The year was 1830, and the American West was entering a phase of rapid transformation. Passage of the Indian Removal Act commenced the twelve-year migration of American Indians from lands east of the Mississippi River. Meanwhile, settlers and traders in the Great Plains brought sweeping changes to those Native American cultures.
“If my life be spared, nothing shall stop me from visiting every nation of Indians on the continent of North America.” — George Catlin
Originally trained as an attorney, Catlin vowed to paint American Indians, native lifeways, and western landscapes of the diminishing frontier. When he returned from his travels, Catlin toured his Indian Gallery—a collection of more than 500 paintings and Indian artifacts—in England, France, and Belgium, where he assumed the roles of entrepreneur, performer, anthropologist, and author. At the beginning of a new century, as we reconsider our American identity and its expression through artistic, cultural, and scientific study, Catlin’s work remains relevant and provocative.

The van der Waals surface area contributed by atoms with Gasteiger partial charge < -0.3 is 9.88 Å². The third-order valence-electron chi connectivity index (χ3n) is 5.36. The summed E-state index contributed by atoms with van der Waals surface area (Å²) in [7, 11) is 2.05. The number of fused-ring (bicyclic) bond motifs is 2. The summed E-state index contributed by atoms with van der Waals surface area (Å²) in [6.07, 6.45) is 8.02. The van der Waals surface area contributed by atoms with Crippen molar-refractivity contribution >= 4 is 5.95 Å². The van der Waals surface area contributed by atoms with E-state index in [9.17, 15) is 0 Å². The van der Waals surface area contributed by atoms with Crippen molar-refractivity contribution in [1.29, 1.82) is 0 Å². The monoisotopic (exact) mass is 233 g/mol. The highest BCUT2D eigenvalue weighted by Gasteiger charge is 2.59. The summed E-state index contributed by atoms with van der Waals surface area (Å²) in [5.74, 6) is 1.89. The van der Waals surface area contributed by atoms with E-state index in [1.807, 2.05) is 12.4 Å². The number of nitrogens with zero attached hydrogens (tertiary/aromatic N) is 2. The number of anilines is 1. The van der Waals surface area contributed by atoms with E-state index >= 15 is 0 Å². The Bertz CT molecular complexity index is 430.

Explore Catlin’s life and art with our catalogue, George Catlin and his Indian Gallery. In addition to four essays and hundreds of photos, the book includes an introduction by Rick West, director of the National Museum of the American Indian, and a preface by SAAM’s director, Elizabeth Broun.